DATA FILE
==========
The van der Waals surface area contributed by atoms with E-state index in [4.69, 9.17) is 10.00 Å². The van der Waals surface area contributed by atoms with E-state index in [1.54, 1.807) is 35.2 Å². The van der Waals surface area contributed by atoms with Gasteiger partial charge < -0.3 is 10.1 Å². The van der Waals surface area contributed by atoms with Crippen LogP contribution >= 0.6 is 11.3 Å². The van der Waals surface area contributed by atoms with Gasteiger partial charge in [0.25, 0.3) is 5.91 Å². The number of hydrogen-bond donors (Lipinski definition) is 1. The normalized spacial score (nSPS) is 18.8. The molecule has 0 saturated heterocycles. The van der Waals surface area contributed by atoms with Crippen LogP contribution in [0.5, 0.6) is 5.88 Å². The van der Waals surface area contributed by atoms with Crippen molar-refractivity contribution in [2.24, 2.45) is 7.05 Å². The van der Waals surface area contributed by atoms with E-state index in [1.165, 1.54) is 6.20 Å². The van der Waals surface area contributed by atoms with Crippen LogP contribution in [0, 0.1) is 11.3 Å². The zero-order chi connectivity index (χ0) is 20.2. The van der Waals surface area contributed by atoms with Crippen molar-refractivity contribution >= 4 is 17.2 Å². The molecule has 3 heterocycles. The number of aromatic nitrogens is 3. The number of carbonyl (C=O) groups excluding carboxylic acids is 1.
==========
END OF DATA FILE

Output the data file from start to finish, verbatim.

The van der Waals surface area contributed by atoms with E-state index in [4.69, 9.17) is 10.00 Å². The van der Waals surface area contributed by atoms with E-state index in [1.54, 1.807) is 35.2 Å². The van der Waals surface area contributed by atoms with Gasteiger partial charge < -0.3 is 10.1 Å². The van der Waals surface area contributed by atoms with Crippen LogP contribution >= 0.6 is 11.3 Å². The van der Waals surface area contributed by atoms with Gasteiger partial charge in [0.25, 0.3) is 5.91 Å². The number of hydrogen-bond donors (Lipinski definition) is 1. The normalized spacial score (nSPS) is 18.8. The molecule has 0 saturated heterocycles. The van der Waals surface area contributed by atoms with Crippen LogP contribution in [0.5, 0.6) is 5.88 Å². The van der Waals surface area contributed by atoms with Crippen molar-refractivity contribution in [2.24, 2.45) is 7.05 Å². The van der Waals surface area contributed by atoms with E-state index in [1.165, 1.54) is 6.20 Å². The van der Waals surface area contributed by atoms with Crippen LogP contribution in [0, 0.1) is 11.3 Å². The zero-order chi connectivity index (χ0) is 20.2. The van der Waals surface area contributed by atoms with Crippen molar-refractivity contribution >= 4 is 17.2 Å². The molecule has 3 heterocycles. The number of aromatic nitrogens is 3. The number of carbonyl (C=O) groups excluding carboxylic acids is 1.